Welcome again to my blog, Nobody’s Gone for Good. My daughter suggested that I write something every Sunday. As I said in my first blog, I am nothing if not obedient.
From my window where I sit to write, I can see the sky, blue at last, and the river in the distance, slowly thawing. A bit of snow is still on the ground. Starlings pick through the bits of grass that are showing. They are searching for grubs, and finding them, they whistle. Today, everything feels like a promise. Today, it doesn’t matter that the winter was long, cold, and dark. Life outside my window is not suppressed. It has not succumbed. My hyacinths are there, under the snow.
Still. There is death. There are those who have departed, and those who will depart. We cannot get around that. In a passage from my book, The Messenger, the narrator, Lukhamen, recounts:
I looked into their crucified eyes. I felt their ventricles flood, then pulsate! And when they departed the earth, their life flowed back into me, and I began to see, and hear! I was aware of the sun’s heat on the jasmine, insects so small as to be invisible, flitting on the surface of the glassy river, the brush of crepe flowers, lighter than air, on my face. That is what death had given me.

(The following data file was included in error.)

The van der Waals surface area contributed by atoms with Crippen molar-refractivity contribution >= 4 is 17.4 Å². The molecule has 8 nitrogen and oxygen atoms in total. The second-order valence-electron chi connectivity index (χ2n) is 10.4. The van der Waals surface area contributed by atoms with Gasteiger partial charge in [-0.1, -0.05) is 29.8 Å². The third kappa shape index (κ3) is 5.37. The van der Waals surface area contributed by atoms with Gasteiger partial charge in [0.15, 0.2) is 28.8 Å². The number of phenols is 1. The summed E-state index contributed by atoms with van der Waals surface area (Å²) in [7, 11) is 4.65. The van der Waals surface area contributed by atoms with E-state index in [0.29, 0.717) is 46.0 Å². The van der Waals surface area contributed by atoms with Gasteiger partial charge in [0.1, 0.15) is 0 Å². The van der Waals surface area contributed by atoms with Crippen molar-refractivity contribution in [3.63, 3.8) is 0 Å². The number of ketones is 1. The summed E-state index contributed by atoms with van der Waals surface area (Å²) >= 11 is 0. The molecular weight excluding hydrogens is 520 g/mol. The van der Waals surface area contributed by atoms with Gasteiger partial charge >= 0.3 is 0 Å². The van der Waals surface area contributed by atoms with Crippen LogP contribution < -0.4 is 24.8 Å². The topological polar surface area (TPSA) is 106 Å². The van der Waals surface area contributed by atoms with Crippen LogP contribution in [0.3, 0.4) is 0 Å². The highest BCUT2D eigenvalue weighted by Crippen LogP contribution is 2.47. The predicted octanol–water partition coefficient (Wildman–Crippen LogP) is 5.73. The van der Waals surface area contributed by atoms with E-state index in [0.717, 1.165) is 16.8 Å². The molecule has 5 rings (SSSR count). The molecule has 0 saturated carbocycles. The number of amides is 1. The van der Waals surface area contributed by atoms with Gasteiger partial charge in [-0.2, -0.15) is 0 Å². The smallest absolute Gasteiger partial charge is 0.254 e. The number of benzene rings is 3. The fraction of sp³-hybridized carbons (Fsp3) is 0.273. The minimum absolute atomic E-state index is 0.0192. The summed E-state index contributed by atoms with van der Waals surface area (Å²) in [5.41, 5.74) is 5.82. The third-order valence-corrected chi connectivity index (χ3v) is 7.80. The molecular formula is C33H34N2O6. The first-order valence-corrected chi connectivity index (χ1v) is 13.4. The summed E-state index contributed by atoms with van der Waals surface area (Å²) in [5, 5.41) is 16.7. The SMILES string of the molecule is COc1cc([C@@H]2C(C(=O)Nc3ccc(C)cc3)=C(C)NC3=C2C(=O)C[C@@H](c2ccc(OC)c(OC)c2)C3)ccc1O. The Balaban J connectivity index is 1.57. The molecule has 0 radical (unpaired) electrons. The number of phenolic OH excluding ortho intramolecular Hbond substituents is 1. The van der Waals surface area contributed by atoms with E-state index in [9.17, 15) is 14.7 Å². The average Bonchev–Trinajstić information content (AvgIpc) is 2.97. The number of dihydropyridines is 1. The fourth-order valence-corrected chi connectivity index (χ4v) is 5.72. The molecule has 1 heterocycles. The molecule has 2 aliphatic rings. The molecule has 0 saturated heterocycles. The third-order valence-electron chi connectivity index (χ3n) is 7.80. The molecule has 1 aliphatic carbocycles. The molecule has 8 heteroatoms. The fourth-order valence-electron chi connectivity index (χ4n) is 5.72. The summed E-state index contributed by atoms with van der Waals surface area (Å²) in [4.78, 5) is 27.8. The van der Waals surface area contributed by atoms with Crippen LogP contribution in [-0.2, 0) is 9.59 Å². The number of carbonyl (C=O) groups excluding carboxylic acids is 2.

Death and the force and beauty of life in the same breath: The great paradox. I had to learn to see it that way. I had to learn not to believe in death. Not in its permanency. I had to learn that hidden in its dark corners is a gift. Hidden in its winter is spring. I had to listen to learn that.
Life has a voice.
The Messenger will be here, with my hyacinths. When it is available (it will be on Amazon), I will happily, enthusiastically, post it here and on Facebook.